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Macular Degeneration

Age-Related Macular Degeneration (AMD) is a disease associated with aging that gradually destroys sharp, central vision. Central vision is needed for seeing objects clearly and for common daily tasks such as reading and driving.

AMD affects the macula, the part of the eye that allows you to see fine detail. AMD causes no pain. In some cases, AMD advances so slowly that people notice little change in their vision. In others, the disease progresses faster and may lead to a loss of vision in both eyes. AMD is a leading cause of vision loss in Americans 60 years of age and older.

Macular Degeneration

AMD occurs in two forms: wet (exudative) and dry (non-exudative).

Wet AMD: Wet AMD occurs when abnormal blood vessels behind the retina start to grow under the macula. These new blood vessels tend to be very fragile and often leak blood and fluid. The blood and fluid raise the macula from its normal place at the back of the eye. Damage to the macula occurs rapidly and thus loss of central vision can occur quickly. An early symptom of wet AMD is that straight lines appear wavy. If you notice this condition or other changes to your vision, contact your eye care doctor at once. You need a comprehensive eye examination.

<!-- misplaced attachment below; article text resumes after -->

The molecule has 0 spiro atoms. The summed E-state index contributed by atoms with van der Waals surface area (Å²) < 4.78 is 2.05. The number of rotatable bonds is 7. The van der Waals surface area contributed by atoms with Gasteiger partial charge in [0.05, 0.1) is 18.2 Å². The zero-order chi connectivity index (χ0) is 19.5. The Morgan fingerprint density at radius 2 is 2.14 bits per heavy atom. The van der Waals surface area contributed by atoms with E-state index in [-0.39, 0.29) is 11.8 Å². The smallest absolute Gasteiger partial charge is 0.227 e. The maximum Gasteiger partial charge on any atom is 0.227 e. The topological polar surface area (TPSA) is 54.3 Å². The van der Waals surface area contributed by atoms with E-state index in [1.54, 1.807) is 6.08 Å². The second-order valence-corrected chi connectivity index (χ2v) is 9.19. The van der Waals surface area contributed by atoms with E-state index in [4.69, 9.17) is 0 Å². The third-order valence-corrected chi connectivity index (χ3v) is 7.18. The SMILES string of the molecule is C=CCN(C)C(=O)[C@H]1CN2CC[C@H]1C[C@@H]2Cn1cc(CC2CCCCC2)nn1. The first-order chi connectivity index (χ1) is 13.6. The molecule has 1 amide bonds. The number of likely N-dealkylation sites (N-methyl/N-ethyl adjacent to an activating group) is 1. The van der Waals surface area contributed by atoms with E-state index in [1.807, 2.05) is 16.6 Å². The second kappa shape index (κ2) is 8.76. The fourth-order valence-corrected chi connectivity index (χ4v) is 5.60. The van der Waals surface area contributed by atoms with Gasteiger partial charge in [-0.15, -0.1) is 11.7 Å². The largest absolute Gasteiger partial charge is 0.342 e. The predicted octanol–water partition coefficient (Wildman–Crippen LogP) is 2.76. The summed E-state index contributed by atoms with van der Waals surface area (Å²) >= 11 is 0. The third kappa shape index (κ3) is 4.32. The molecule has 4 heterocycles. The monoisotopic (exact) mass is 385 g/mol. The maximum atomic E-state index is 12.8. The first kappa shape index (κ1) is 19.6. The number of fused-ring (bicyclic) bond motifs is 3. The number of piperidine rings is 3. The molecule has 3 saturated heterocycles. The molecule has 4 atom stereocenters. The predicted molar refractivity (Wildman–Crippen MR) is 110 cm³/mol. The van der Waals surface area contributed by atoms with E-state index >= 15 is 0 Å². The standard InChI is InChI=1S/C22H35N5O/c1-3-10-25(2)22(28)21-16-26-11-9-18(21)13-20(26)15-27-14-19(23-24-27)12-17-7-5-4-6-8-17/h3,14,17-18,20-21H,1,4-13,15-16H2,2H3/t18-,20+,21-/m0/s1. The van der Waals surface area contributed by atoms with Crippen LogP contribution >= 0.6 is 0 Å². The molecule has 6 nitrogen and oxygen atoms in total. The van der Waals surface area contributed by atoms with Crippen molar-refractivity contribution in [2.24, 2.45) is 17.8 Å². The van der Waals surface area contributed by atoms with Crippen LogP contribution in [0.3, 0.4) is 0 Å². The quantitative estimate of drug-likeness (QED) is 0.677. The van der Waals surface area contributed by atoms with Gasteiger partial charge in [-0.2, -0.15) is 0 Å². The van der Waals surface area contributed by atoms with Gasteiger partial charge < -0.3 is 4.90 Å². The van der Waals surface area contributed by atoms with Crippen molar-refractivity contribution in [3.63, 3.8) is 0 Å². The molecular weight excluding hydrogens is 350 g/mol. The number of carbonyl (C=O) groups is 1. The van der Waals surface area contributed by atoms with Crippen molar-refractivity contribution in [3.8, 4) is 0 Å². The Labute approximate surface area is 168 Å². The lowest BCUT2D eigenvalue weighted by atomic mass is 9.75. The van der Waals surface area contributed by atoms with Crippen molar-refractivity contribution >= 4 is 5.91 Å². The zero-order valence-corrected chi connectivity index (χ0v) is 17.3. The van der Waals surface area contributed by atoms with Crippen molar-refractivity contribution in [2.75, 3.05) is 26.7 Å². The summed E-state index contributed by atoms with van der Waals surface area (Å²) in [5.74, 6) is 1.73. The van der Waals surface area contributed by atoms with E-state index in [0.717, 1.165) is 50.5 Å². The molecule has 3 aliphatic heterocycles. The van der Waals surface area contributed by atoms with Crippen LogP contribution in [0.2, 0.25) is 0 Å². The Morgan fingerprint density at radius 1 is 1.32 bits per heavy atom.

Dry AMD: Dry AMD occurs when the light-sensitive cells in the macula slowly break down, gradually blurring central vision in the affected eye. The most common symptom of dry AMD is slightly blurred vision. You may have difficulty recognizing faces. You may need more light for reading and other tasks. As dry AMD gets worse, you may see a blurred spot in the center of your vision. Over time, as less of the macula functions, central vision is gradually lost in the affected eye. Dry AMD generally affects both eyes, but vision can be lost in one eye while the other eye seems unaffected.